Early work on the streets of Harlem gave way to portraiture and fashion photography, and the tension between those two modes runs through his work. His critics say that he makes everyone look the same, with that trademark white background, but what’s the same is him, not the photos. Those who want to dismiss him say that it’s all portraiture. The only real insight here is the shared one: it’s all the same thing, all Avedon, all perfectly lucid and controlled. It’s about surface: “Scratch the surface,” Avedon once said, “and if you’re lucky, you’ll find more surface.” But in the hands of the master, surface isn’t at all superficial. His clean, enormous photos have a focus sharper than the human eye’s, and every pore, every fold of clothing, every hair is telling you something. These pictures beg for close reading. Choose any detail, no matter how tiny or obscure, and ask why. Avedon has an answer. And look at his lifetime’s work all together, and you will find that it is about a single, monumental vision of the world, that each individual photo is only a hint, a fragment, of some larger truth of perception, Avedon’s personal unified field theory.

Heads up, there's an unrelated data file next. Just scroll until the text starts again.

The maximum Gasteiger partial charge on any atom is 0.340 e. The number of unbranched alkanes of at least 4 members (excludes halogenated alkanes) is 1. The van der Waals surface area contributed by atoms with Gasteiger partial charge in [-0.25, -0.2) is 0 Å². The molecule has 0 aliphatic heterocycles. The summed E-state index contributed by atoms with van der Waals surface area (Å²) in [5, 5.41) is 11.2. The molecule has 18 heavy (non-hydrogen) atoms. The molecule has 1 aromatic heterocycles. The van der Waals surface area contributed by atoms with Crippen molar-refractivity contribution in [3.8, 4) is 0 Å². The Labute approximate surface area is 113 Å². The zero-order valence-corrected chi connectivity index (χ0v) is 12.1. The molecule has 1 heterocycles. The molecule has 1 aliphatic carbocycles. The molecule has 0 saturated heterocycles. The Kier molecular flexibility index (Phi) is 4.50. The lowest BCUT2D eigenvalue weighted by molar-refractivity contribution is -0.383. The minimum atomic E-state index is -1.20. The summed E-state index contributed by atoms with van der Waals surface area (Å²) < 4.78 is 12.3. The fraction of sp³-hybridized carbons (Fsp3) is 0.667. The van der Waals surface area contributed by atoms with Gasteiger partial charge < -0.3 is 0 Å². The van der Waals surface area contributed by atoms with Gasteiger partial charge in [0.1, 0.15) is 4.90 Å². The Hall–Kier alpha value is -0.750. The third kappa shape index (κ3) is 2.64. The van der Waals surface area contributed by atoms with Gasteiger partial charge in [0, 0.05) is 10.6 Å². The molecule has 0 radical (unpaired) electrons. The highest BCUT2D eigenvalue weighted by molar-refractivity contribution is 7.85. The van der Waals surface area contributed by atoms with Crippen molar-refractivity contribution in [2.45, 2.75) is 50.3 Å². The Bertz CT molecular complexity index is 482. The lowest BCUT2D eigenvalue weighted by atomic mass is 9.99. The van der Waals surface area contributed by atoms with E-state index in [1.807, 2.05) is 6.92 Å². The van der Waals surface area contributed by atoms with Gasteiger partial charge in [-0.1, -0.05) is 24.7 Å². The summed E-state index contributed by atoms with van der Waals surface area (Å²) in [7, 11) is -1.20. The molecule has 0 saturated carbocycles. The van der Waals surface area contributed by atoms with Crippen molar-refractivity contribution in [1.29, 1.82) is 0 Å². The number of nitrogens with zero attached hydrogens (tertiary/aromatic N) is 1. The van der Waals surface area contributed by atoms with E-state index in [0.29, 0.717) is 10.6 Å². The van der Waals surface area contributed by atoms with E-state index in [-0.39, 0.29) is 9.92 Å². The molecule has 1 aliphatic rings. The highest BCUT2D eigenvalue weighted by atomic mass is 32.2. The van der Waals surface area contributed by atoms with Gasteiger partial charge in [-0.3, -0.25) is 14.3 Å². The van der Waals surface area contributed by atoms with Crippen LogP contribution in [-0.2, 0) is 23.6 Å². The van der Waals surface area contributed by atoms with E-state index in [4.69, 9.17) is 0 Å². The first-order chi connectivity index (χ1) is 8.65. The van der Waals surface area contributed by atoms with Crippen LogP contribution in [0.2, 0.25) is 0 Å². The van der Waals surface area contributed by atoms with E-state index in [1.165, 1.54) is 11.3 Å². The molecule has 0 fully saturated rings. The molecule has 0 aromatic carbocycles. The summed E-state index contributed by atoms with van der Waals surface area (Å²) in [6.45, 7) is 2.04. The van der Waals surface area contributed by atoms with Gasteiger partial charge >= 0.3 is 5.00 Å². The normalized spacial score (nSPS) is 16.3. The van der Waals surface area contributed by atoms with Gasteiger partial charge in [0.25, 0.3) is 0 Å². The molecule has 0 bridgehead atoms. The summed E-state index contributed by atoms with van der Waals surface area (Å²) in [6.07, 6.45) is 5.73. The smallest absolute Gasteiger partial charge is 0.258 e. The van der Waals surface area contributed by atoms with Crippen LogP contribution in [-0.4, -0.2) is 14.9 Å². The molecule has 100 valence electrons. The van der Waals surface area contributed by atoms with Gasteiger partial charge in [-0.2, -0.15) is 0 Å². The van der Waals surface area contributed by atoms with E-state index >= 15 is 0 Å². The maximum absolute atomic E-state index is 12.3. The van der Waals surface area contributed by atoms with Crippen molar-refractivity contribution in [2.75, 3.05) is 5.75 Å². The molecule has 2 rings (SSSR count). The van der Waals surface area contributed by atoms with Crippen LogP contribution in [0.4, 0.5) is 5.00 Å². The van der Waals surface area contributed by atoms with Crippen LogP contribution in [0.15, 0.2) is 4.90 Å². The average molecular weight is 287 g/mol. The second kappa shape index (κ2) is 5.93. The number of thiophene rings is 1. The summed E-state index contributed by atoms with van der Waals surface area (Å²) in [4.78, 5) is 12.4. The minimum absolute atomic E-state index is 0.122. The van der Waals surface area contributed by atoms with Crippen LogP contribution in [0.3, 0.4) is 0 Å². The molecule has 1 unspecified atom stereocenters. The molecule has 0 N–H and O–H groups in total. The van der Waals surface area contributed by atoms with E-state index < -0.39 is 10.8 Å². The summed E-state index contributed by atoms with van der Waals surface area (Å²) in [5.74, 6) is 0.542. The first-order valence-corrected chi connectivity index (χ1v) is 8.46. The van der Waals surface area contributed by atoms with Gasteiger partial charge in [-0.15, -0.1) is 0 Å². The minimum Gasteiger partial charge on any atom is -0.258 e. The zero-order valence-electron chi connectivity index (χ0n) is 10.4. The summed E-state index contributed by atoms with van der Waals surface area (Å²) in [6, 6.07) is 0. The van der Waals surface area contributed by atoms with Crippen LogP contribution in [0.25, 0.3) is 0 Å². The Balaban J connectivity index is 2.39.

The anecdotes behind the photos are famous. The Duke and Duchess of Windsor were better at presenting themselves to the camera than anyone; Avedon, knowing how they loved dogs, told from behind his camera of his own dog’s death in an accident, and so caught forever the crestfallen, sad faces of a Duke and Duchess royally jaded and useless. The photo of Ezra Pound was snapped at the moment when he revealed to Pound that he was Jewish. But usually the story of the photograph cannot be reduced to a one-liner. When it’s a celebrity, he has just an hour or two, and since he’s a celebrity himself, he gets special treatment (the Nureyev’s erection story is not so different from the Liz Taylor putting on her own makeup story, and both of those after what he did to Gabrielle Chanel’s throat) and he pretty quickly gets something that no one else has ever been able to get from people hardened against cameras. Perhaps his most arresting images are the big group shots: the Chicago Seven, Warhol’s Factory, the War Council, and Allen Ginsberg with his family. Look at them attentively, take into account the time that lapsed as he took them (they’re divided panels of images) and you can see everyone’s relationship to everything else, what the pecking orders are, who leads, who follows. You can even see how those relationships are being re-negotiated in front of the photographer. Look who touches whom, who faces the camera, who looks jealously at someone else’s bigger presence. It’s all there.